The other night I sat in our car, waiting for Charlie to get off work, and turned everything off. I turned off the radio to silence the news anchor’s voice as he reminded us again that 20 children were dead inside a school. I turned off my phone so I would stop reading through anxiety-riddled Facebook updates and messages about what should be done. I turned everything off, closed my eyes, and for the first time since I learned of the Connecticut elementary school shooting, I started to really pray.
The only problem was, I was out of words after about 30 seconds.
I didn’t even know what to say to God. I thought about the darkness our country is stumbling around in and didn’t know how exactly to talk to Him about it. What words do I use to pray for a nation in which a young man takes weapons into a school and guns down small children? What words do I use to lift up parents who were going to sleep that night knowing their little ones were lying in a classroom a few blocks away, dead where they fell? How do I pray for the problems I see in people’s faces at the food pantry, the other evil stories I hear on the news, Satan’s victories that He is triumphantly thrusting in my face every day?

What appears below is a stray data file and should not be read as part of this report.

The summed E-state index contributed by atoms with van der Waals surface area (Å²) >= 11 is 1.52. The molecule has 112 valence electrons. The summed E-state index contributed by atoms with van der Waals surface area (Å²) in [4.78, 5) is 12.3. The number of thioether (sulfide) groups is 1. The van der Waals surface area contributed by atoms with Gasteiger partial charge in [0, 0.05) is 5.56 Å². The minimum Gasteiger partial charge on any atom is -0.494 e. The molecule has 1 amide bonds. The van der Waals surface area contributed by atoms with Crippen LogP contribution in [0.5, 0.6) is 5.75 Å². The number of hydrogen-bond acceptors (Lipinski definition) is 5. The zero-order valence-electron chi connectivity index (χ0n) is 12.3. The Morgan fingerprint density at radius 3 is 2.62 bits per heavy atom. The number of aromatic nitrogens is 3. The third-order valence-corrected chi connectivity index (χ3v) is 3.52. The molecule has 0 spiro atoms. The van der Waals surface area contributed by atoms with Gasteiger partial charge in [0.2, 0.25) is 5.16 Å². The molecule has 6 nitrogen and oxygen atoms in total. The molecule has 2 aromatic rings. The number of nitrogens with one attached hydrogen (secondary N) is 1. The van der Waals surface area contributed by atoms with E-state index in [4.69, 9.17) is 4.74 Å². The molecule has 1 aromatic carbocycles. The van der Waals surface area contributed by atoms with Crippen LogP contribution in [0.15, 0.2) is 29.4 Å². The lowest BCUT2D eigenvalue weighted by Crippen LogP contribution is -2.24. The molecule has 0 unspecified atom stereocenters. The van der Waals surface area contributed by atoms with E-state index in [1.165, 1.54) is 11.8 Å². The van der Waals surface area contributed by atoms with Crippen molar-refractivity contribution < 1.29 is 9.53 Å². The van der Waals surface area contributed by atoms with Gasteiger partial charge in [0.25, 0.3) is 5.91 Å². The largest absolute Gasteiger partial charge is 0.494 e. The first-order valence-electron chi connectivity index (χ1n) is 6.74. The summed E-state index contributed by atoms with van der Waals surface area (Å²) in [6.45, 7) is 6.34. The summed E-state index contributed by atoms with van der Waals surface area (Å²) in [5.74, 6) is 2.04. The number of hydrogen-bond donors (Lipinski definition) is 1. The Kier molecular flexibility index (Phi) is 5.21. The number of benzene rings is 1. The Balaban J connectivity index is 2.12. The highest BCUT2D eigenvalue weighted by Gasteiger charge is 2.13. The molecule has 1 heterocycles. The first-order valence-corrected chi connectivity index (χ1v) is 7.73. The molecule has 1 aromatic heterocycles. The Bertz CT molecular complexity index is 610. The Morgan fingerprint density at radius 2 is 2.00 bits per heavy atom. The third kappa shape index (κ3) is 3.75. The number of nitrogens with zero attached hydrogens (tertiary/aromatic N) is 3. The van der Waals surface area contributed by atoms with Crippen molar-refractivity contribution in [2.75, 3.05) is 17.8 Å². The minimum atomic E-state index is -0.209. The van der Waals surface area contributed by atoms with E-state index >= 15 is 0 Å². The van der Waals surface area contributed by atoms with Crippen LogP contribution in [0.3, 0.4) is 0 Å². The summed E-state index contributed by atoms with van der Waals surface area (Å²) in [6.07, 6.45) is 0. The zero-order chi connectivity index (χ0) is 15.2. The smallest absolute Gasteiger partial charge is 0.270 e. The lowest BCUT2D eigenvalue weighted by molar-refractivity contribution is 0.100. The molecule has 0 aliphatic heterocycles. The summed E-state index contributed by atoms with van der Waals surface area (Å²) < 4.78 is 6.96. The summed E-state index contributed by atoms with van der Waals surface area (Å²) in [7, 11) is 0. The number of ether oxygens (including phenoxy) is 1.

What words, Lord? What words do I pray that will be effective?
That’s when it hit me – God wasn’t waiting for me to ask Him to do specific things to help us. He was just waiting for me to ask for help.
When a child falls down and hurts herself, what does she do? She doesn’t turn to her father and say, “Dad, could you please come over here, then kneel down, then see my wound, then clean it with antiseptic, then put a band-aid on it, then help me to my feet?” No. She doesn’t even use words. A child will cry, turn in the direction of her father and raise her arms in a gesture that begs him to come pick her up out of her mess and help her. And when he comes, he knows what to do without being asked specifically about each step. He is moved by her cry for help, not by her detailed request for helpful actions. As for the child, she is mainly seeking the comforting presence of her father because she trusts that when he is with her, he will know what to do.
I realized sitting in our car that God understood that I didn’t have the words to pray for the unspeakable things that continue to happen. I don’t think He is waiting for our eloquent prayers asking just the right things before He comes to our rescue. I think He wants our broken hearts and our outstretched arms that, as we sit covered in the dirt of the pit we’ve fallen into, search for our Father and cry out to Him for help, trusting He will come to us and already knows what to do.
“In the same way the Spirit also helps our weakness; for we do not know how to pray as we should, but the Spirit Himself intercedes for us with groanings too deep for words.” Romans 8:26
We don’t have words Lord, but our spirits are groaning, crying, under the presence of evil in our world. Hear our cries, see our humbled, outstretched arms and come work Your plan of rescue.